In fact, even the most everyday, simple, and natural economic activity always contains a moral quality. Whether we look at production or consumption, it is the moral quality from which it derives its value, not in the first instance from performance in terms of productivity, profitability, or benefit in the broad sense. Every Qur’anic teaching in the sphere of economics revolves around this axis: production of evil, against the humanity of humankind, production leading to terror and the brutalization of the masses, is production at a loss, with no profitability before God, whatever the financial profits that may be achieved. The same is true of consumption: it goes into deficit if it forgets itself. There are innumerable verses in the Qur’an that link “economic” activity with the moral dimension of its ultimate purpose (through which it is linked with mindfulness of the Creator), and we may here cite three kinds of economic action:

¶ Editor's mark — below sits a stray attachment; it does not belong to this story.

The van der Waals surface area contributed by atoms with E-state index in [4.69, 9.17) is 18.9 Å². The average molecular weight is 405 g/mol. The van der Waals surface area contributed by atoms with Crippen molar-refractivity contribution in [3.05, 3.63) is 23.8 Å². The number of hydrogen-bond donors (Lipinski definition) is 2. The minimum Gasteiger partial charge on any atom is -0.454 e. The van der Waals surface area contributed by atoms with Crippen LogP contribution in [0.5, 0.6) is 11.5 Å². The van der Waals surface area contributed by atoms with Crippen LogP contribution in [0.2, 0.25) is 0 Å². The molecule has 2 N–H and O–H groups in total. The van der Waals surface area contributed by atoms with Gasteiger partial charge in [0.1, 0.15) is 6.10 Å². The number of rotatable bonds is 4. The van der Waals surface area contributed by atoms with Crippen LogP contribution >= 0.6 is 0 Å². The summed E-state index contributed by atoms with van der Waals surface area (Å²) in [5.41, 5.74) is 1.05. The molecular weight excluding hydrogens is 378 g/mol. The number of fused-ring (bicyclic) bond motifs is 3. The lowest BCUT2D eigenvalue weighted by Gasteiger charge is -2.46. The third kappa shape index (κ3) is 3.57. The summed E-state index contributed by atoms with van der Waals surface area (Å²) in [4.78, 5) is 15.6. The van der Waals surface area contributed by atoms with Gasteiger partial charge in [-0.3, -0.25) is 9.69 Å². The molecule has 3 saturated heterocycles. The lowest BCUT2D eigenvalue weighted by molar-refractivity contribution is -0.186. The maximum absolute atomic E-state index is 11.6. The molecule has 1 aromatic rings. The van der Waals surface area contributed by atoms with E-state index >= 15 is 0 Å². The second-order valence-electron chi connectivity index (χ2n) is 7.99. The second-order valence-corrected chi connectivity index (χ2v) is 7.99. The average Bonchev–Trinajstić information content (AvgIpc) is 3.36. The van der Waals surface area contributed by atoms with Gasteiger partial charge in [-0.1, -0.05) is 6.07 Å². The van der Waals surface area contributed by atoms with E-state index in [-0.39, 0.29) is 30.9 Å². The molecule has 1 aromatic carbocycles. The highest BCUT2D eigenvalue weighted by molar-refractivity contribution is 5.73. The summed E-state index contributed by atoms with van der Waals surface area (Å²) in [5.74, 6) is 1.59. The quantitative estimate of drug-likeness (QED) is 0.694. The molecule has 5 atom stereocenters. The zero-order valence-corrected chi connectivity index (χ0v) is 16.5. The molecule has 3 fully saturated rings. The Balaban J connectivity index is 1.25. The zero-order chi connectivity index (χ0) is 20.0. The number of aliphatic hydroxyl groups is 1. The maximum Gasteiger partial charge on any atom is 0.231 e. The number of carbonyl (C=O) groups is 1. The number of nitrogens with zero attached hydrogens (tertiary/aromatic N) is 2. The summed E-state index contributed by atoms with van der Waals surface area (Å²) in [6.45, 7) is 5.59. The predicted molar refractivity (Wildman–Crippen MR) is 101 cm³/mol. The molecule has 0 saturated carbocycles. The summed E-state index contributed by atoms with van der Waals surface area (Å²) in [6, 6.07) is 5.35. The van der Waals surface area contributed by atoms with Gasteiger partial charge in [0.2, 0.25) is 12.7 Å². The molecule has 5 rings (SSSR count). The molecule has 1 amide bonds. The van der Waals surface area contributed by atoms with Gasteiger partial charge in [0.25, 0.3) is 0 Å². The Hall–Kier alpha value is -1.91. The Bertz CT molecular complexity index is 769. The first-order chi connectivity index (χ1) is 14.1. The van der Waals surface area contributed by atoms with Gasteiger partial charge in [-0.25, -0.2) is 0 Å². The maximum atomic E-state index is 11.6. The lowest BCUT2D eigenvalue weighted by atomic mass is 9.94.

Zakat. This is the third pillar of Islam, and its very essence reveals the importance of social involvement in the Muslim worldview. Zakat is clearly a tax on possessions and property, which must first be understood as an obligation before God. This levy “purifies” one’s goods on the religious, sacred, and moral levels. So the link with God, with Transcendence, with remembrance of the meaning and finiteness of life, is inscribed and actualized not only in being but in having, and in the relation each human being establishes with that fact. After the two declarations of faith (in the oneness of God, tawhid, and in the Prophet), and after the obligation of prayer, which establishes the link between the believer and the Creator, the social purification tax (zakat) projects the believer into the sphere of the community, which is thus permeated by Transcendence and the sacred. At the same time, what underpins zakat is a full and ethical conception of social organization and human relations: those who have possessions have duties; those who are unprovided for have rights before God and among men. Islam does not conceive of poverty as a normal feature of the social arena and does not envisage that the remedy for this distortion should be the free generosity of some toward others in the hope that the wealth of the rich and the destitution of the poor may somehow miraculously find a point of balance. The obligation of zakat puts this question into the realm of law and morality and cannot be left to anyone’s discretion. Social solidarity is part of the faith and is its most concrete testimony: to be with God is to be with people; this is the essence of the teaching of the third pillar of Islam.